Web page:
Simon Pegg

MOVIE REVIEW: Star Trek Beyond (2016)

STAR TREK BEYOND (2016 Paramount)

Directed by Justin Lin

The “Kelvin era” or “JJ-verse” Star Trek movies have been more “miss” than “hit”.  There was a time when you could count on every even-numbered Trek to be excellent, but Star Trek Into Darkness (#12) and Star Trek Beyond (#13) were two rotten movies in a row.  What went wrong?

Too.  Much.  Dumb.  Action.

Specifically, there is one modern action motif that is freakishly common today and it drives me insane every time.  It’s when a vehicle or body hits a wall or other obstacle, going right through, and keeps going, and going…minimal damage and zero loss of momentum.  This happens far too often in Beyond.   Hell, the bad guy Krall (Idris Elba) has a swarm of spaceships completely based on this physics-defying visual.

Every time Beyond feels like it’s going somewhere, the movie devolves into meaningless, dull action.  The shame of it is, there are other scenes that are character-driver and almost vintage Trekkian.  Dr. McCoy (Karl Urban) caring for an injured Spock (Zachary Quinto) felt right.  Captain Kirk (Chris Pine) tiring of his daily space-grind was reminiscent of the original Star Trek pilot “The Cage”, and also colours in a little bit about how the prime Kirk eventually became an Admiral.  These slower, more contemplative shots are then succeeded by numbing action, so far removed from Gene Roddenberry’s original vision that you can hear his complaints in the back of your mind.

Idris Elba is unfortunately underdeveloped and buried under layers of makeup.  His character Krall has cloudy hatred for the Federation, believing that their mission of peace and exploration weakens humanity, who must instead be prepared to defend itself.  Krall is not all he appears to be, of course, but the reveal is far less interesting than it could have been.  Ultimately, the setup is never enticing nor is the execution.  Since the plot is based entirely on the motivations of the villain, the movie can’t hold together.  It’s just an alien looking for a superweapon so he can kill lots of people.  And it’s never made clear why he even needs that superweapon, since he can do plenty of damage on his own.

Case in point?  Krall [SPOILER] takes down the U.S.S. Enterprise only three years into her five-year mission.  Compare this to the original prime U.S.S. Enterprise, which only went down only in a last ditch attempt by her captain to keep his crew alive.  Only after 40 years in space, three television seasons, and three movies.  Its ending was poignant, and after saving the crew countless times, it was earned.  This ships’ ending was not earned, to use the words of Rob Daniels.  We’ve only known her in a few hours of screen time.  Her demise was not earned.  It was just a gimmick to sell tickets.  See the Enterprise go down!

A new character created for this movie, Jaylah (Sofia Boutella) is a tough nut and good companion for Scotty.  Unfortunately, knowing the past history of female sidekicks in Star Trek films, that means you’ll never see her again.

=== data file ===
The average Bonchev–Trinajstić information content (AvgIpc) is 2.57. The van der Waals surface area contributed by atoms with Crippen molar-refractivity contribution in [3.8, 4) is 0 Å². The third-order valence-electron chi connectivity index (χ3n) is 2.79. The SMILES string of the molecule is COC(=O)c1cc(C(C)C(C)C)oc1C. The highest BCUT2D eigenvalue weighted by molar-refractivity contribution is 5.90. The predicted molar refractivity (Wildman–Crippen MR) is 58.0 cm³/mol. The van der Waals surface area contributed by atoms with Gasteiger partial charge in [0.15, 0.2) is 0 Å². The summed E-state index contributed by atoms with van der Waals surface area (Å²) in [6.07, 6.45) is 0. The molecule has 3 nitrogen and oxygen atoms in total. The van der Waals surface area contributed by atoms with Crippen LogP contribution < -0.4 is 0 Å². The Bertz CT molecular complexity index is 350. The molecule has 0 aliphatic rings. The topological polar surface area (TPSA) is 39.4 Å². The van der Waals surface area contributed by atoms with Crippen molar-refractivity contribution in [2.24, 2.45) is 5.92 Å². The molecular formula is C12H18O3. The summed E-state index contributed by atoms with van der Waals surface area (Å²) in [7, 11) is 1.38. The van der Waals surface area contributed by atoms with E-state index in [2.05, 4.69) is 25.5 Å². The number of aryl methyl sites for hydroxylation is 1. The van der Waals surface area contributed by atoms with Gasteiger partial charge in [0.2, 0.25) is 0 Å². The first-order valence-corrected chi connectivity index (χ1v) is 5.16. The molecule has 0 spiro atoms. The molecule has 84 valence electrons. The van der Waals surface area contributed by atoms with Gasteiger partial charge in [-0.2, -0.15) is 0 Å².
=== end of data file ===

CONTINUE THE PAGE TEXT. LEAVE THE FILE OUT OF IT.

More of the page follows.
Sadly, Anton Yelchin (Chekov) died tragically in an accident shortly before the film’s release.  J.J. Abrams has said that Chekov would never be recast by another actor.

Star Trek Beyond both gains and loses points for some real-world references.  The death of Leonard Nimoy in 2015 is reflected by [SPOILER] the death of Spock prime in this film, and there is a beautiful moment to reflect on that.  Less successfully, the character of Sulu (John Cho) is ret-conned as gay, to honour George Takei who played the original Sulu.  Even Takei found this ret-con to be strange since he never portrayed Sulu as gay at any point in the series.  It technically doesn’t directly contradict anything from the prime universe, but it feels so awkwardly shoed in.

Star Trek Beyond has, for the time being at least, ended Star Trek’s theatrical comeback.  Patrick Stewart has confidently returned to television in Picard, and so Trek never dies.  No thanks to Beyond.

1.5/5 stars

Blu-ray REVIEW: Paul (2011)

By special request of J, from Resurrection Songs!


 

PAUL_0001PAUL (2011 Universal)

Directed by Greg Mottola

You know how most comedies today put all the best stuff in the trailers, and the movies are crap? Paul is the opposite. The trailers sucked (Paul mooning out of a bus window?) but the movie is so much better. To my surprise and joy, Paul is a satisfying sci-fi-comedy with witty dialogue and great performances.

A lot of people (myself included) are sick of Seth Rogen, but Paul succeeds both because of and in spite of him. Simon Pegg and Nick Frost co-wrote and co-starred in a great movie here. It succeeds in combining characters that you actually care about with outrageous situations. Throw in some damn fine sci-fi references and superior casting, and now we’re cooking.

It is a science fiction nerd’s dream. Remember that “Homage-o-meter” that was on the DVDs of Spaced? You could do the same thing with Paul. From little bits of dialogue here and there (“Punch it!”) to flat out homages (re-enacting the Kirk-Gorn fight on the same mountain) this movie is loaded with loving references to the best of the best of the best.

What about the story?

Remember that “UFO” that crashed in Roswell in 1947? Turns out, that was Paul. He crash landed on Earth and has been here ever since, but he just wants to get home. See, the big nasty US government wants to cut out his brain, to gain his powers. In the decades since his arrival here on Earth, his image has been leaked out to us in the form of movies (great Speilberg voice cameo), so as to not shock us when contact is eventually revealed to the world. But before brain surgery and full disclosure, Paul escapes and runs into our two heroes, straight on their way from Comic-Con. Thus begins our sci-fi-bromance-road-trip comedy.